The district court, in denying the motion to suppress, held that any fear that Mr. Ollie had that his parole would be in jeopardy if he failed to cooperate was unreasonable. The district court cited United States v. Cranley, 350 F.3d 617, 622 (7th Cir.2003), for the proposition that a statement is not compelled merely because a suspect has a subjective fear of such punishment. The Supreme Court has said that such fears are unreasonable because it has repeatedly held "that the State could not constitutionally carry out a threat to revoke probation for the legitimate exercise of the Fifth Amendment privilege." Minnesota v. Murphy, 465 U.S. 420, 438, 104 S.Ct. 1136, 79 L.Ed.2d 409 (1984). A statement is compelled only when the authorities expressly or implicitly threaten to punish the suspect unless he or she speaks. Id. at 435-38, 104 S.Ct. 1136.
But the matter at issue here is whether Mr. Ollie was in custody and therefore entitled to the Miranda warnings, not whether his statements were compelled. The ultimate question therefore is not whether a reasonable person would fear that he could be punished unless he spoke, but whether he could be punished for ending the interview without the permission of the police or his parole officer. If such a fear is a reasonable one, the existence of such a fear on the part of the parolee would contribute to a finding of custody.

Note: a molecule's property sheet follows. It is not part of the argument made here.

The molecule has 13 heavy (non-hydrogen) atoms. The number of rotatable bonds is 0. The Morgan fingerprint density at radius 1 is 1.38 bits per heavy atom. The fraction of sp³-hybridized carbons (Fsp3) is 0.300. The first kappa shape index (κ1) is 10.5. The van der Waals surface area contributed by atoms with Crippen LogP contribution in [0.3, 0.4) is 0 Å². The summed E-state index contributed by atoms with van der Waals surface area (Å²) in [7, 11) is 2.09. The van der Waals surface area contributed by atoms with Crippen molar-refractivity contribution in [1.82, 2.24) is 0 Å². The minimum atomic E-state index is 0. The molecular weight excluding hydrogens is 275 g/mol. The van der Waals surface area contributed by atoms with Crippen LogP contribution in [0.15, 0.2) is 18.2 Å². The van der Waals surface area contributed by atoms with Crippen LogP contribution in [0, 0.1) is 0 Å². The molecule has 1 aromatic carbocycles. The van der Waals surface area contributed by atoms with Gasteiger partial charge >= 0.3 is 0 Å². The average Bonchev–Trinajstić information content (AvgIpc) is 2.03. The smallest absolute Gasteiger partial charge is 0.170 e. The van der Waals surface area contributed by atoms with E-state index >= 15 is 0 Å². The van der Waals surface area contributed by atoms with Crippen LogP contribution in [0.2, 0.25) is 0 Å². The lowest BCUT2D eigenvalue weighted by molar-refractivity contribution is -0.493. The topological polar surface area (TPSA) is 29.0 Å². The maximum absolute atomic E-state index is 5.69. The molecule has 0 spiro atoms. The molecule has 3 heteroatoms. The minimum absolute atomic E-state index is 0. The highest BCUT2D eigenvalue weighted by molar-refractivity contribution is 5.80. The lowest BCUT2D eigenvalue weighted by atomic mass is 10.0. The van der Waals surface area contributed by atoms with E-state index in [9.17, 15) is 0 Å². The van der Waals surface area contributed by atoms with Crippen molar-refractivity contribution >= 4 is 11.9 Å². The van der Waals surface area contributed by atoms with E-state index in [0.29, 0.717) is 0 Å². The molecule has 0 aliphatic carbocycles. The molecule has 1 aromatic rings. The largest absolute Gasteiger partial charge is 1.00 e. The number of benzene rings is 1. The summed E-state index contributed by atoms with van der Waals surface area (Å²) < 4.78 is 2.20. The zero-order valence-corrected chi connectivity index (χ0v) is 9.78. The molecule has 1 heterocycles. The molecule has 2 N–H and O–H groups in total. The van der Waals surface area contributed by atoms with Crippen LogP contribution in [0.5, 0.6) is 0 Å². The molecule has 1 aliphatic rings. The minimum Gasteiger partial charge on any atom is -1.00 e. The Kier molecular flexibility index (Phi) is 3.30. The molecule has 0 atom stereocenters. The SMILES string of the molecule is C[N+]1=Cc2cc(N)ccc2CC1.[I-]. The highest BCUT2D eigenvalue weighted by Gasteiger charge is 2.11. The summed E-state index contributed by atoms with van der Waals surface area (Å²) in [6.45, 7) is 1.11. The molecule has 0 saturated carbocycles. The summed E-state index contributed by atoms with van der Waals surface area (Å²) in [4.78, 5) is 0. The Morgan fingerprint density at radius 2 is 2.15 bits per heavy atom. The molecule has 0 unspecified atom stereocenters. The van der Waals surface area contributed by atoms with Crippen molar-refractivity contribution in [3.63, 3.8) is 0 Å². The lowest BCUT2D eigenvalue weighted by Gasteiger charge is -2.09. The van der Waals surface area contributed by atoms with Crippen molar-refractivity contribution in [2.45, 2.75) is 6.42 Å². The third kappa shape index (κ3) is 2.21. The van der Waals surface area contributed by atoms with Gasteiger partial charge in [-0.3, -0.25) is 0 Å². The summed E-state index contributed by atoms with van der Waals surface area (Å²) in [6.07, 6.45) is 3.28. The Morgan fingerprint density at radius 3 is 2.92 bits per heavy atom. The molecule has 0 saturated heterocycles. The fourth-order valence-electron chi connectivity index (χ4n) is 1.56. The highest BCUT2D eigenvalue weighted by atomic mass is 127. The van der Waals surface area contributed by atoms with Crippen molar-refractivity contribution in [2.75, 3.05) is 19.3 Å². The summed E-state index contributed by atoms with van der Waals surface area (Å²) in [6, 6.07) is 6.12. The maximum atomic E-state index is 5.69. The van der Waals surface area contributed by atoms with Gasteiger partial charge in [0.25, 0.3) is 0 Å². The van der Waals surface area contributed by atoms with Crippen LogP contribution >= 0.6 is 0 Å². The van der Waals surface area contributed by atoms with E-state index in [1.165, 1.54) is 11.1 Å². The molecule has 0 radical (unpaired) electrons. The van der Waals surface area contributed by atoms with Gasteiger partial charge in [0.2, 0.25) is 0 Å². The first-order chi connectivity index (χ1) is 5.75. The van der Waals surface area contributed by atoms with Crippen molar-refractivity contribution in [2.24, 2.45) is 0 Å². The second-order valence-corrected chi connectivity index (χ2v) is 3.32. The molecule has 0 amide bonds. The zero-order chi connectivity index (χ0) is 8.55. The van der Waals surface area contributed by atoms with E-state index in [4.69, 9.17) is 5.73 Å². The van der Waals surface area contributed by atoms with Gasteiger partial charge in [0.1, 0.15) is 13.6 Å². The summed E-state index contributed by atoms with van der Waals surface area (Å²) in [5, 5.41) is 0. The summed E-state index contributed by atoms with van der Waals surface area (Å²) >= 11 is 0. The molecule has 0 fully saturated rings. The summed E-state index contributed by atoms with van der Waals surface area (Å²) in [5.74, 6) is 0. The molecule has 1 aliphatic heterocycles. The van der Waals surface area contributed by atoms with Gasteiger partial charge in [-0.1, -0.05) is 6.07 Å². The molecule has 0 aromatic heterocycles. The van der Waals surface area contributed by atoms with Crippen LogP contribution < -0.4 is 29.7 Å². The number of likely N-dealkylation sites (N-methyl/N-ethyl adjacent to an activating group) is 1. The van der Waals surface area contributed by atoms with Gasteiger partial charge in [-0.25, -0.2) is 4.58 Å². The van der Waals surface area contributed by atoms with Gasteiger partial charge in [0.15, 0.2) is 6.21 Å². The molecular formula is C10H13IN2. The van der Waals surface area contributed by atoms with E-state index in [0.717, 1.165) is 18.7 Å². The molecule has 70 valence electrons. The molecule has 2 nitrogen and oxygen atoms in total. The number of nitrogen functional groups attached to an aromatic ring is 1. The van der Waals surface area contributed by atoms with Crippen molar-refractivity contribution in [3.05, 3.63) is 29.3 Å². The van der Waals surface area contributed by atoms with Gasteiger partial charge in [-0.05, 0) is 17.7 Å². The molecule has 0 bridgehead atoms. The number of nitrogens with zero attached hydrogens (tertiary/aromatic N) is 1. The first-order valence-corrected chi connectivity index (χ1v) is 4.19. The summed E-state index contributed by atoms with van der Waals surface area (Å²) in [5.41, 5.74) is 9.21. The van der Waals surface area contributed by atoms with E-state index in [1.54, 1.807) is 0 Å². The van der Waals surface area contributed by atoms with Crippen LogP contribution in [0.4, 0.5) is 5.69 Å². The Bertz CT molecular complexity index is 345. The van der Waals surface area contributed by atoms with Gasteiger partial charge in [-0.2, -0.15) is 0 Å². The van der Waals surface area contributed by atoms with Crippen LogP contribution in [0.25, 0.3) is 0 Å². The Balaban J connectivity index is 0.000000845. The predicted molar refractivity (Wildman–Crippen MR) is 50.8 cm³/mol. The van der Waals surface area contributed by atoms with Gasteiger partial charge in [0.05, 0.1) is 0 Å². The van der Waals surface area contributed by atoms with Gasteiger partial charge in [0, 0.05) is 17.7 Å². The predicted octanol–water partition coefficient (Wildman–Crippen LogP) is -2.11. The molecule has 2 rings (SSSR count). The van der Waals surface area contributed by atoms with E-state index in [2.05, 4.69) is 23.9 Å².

The fear that Mr. Ollie faced was different from the fear facing the defendant in Murphy. As the Court in Murphy stated, the defendant's fear would not have been reasonable because the Court had repeatedly held that a parolee could not be punished for exercising his or her fifth amendment rights and refusing to answer questions. Murphy, 465 U.S. at 438, 104 S.Ct. 1136. The underlying principle of both Murphy and Cranley is that a fear is unreasonable when it flies in the face of settled law; because such a clear rule has been established, no reasonable person could think that he or she could be punished. Thus, if there were substantial precedents holding that a parolee could not be punished for ending a interview without the consent of the police or his or her parole officer, then the principle underlying Murphy would cause us to conclude that Mr. Ollie's fear was unreasonable. But no such clear rule has been established; indeed, we know of no decisions by the Court that would forestall such punishment. We therefore conclude that a reasonable person in Mr. Ollie's position could think that any attempt to terminate the interview could result in a revocation of his parole. Given the circumstances, it seems to us that a reasonable person would believe that the police had control over the interview.